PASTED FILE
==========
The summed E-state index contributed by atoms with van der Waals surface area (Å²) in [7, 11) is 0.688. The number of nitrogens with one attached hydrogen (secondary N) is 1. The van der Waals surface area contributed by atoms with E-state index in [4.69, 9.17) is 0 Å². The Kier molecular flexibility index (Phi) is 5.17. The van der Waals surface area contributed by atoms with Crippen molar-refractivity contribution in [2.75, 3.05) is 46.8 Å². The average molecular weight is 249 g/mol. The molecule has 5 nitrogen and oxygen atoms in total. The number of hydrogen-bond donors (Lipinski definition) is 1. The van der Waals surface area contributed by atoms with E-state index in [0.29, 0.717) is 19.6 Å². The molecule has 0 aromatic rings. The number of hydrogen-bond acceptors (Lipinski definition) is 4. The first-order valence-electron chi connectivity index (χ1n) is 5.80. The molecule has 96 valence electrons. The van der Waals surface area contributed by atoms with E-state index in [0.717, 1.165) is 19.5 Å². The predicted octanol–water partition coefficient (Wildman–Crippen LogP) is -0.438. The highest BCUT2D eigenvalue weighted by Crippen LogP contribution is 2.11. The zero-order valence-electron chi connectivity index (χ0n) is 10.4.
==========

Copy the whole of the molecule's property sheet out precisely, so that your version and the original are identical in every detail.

The summed E-state index contributed by atoms with van der Waals surface area (Å²) in [7, 11) is 0.688. The number of nitrogens with one attached hydrogen (secondary N) is 1. The van der Waals surface area contributed by atoms with E-state index in [4.69, 9.17) is 0 Å². The Kier molecular flexibility index (Phi) is 5.17. The van der Waals surface area contributed by atoms with Crippen molar-refractivity contribution in [2.75, 3.05) is 46.8 Å². The average molecular weight is 249 g/mol. The molecule has 5 nitrogen and oxygen atoms in total. The number of hydrogen-bond donors (Lipinski definition) is 1. The van der Waals surface area contributed by atoms with E-state index in [0.29, 0.717) is 19.6 Å². The molecule has 0 aromatic rings. The number of hydrogen-bond acceptors (Lipinski definition) is 4. The first-order valence-electron chi connectivity index (χ1n) is 5.80. The molecule has 96 valence electrons. The van der Waals surface area contributed by atoms with E-state index in [0.717, 1.165) is 19.5 Å². The predicted octanol–water partition coefficient (Wildman–Crippen LogP) is -0.438. The highest BCUT2D eigenvalue weighted by Crippen LogP contribution is 2.11. The zero-order valence-electron chi connectivity index (χ0n) is 10.4.